HSE to compile report into non-frontline staff receiving vaccines
Minister to meet chair of Coombe after family members of staff given ‘spare’ Covid-19 jabs
The board of the Coombe met for a second time in two days on Tuesday. Photograph: Gareth Chaney/ Collins
The Health Service Executive (HSE) has been asked to compile a report into the administration of so-called “spare” vaccines to non-frontline staff.
Family members of staff at the Coombe hospital in Dublin were given excess doses of the Pfizer BioNTech vaccine earlier this month.
It later emerged that similarly, family members of staff at the Rotunda Hospital were also given excess doses after staff were able to reconstitute them from vials of the Pfizer vaccine.
On Tuesday, Minister for Health Stephen Donnelly said “what happened should not have happened”, adding “It was a profound error of judgment; I’m not happy about it at all.”
Mr Donnelly confirmed he would meet with the chair of the Coombe hospital on Wednesday morning following a meeting of its board on Tuesday.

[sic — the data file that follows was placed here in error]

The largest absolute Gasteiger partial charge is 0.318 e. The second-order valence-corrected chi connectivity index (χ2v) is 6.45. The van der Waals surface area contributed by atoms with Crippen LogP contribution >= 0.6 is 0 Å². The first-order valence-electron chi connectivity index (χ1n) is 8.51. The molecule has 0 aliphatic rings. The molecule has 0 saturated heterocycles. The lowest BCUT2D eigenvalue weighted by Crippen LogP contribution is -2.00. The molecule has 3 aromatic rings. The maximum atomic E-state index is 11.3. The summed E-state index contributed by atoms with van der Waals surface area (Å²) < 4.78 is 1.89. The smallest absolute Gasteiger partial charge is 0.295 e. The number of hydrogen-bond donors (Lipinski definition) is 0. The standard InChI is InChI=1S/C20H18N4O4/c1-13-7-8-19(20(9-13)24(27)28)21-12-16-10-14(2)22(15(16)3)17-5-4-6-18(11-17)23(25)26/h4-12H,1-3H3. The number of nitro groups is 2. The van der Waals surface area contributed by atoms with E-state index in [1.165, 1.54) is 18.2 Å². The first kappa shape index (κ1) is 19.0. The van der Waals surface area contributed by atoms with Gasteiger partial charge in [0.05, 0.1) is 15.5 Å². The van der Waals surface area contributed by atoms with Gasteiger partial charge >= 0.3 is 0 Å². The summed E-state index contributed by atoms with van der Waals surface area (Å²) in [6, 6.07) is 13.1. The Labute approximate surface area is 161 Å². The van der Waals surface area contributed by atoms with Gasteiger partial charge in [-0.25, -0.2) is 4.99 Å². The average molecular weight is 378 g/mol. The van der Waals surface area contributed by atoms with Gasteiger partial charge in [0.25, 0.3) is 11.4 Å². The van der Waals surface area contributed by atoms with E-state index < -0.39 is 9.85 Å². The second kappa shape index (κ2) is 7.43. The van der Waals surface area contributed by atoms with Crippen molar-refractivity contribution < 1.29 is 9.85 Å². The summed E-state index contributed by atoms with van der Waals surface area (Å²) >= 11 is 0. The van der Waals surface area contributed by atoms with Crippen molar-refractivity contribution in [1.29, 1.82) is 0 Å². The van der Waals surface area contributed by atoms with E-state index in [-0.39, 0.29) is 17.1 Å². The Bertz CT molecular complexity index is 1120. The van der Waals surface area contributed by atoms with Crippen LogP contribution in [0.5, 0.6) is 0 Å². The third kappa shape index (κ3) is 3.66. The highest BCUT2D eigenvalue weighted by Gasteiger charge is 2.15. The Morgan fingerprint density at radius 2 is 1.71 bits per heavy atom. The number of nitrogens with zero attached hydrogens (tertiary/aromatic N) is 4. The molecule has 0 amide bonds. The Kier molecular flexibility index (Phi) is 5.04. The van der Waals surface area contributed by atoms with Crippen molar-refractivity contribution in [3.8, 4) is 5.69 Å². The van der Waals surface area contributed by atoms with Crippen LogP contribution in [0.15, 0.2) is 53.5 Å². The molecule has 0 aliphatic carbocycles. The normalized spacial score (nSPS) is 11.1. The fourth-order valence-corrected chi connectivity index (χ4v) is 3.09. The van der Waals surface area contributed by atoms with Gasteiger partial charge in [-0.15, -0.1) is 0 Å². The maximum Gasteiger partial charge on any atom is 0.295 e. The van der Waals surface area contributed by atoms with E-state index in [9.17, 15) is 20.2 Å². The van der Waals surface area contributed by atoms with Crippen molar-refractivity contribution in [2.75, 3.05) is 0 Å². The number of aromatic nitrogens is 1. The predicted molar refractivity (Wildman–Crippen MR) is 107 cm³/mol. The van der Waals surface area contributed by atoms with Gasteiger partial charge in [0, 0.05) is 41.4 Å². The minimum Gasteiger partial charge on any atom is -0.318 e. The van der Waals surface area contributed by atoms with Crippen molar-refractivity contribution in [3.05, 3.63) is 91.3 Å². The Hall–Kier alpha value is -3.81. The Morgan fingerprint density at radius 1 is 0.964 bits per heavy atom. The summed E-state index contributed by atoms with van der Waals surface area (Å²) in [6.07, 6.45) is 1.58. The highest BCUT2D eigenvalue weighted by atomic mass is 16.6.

“What happened was not acceptable,” he told RTE’s Primetime.
Earlier, Mr Donnelly also defended the level of information about the priorities of people who were to be vaccinated at the time the incident occurred, despite the fact that detailed descriptions of prioritisation of healthcare workers had been published only four days later.
“Any question as to whether family members should be vaccinated is fully covered off by the original protocol which has been up online for weeks.”
A spokesman for Mr Donnelly said the board had been asked for a full account of the incident and Paul Reid, chief executive of the HSE, had been asked to compile a short report on the question of vaccines being administered to non-frontline staff.
On Tuesday, Mr Reid said the incidents in the Coombe and Rotunda hospitals “don’t do any of us any good, or the programme any good”.
He told RTÉ radio: “Some of what we heard shouldn’t have happened. I’m disappointed that they’ve happened. They are a small number of cases but I do appreciate they caused significant distress.”
The advice in such a scenario was to try to go through the prioritisation list, she said. “NIAC’s recommendation would always be to go through the prioritisation list to try to find people who would be suitable to get the dose.”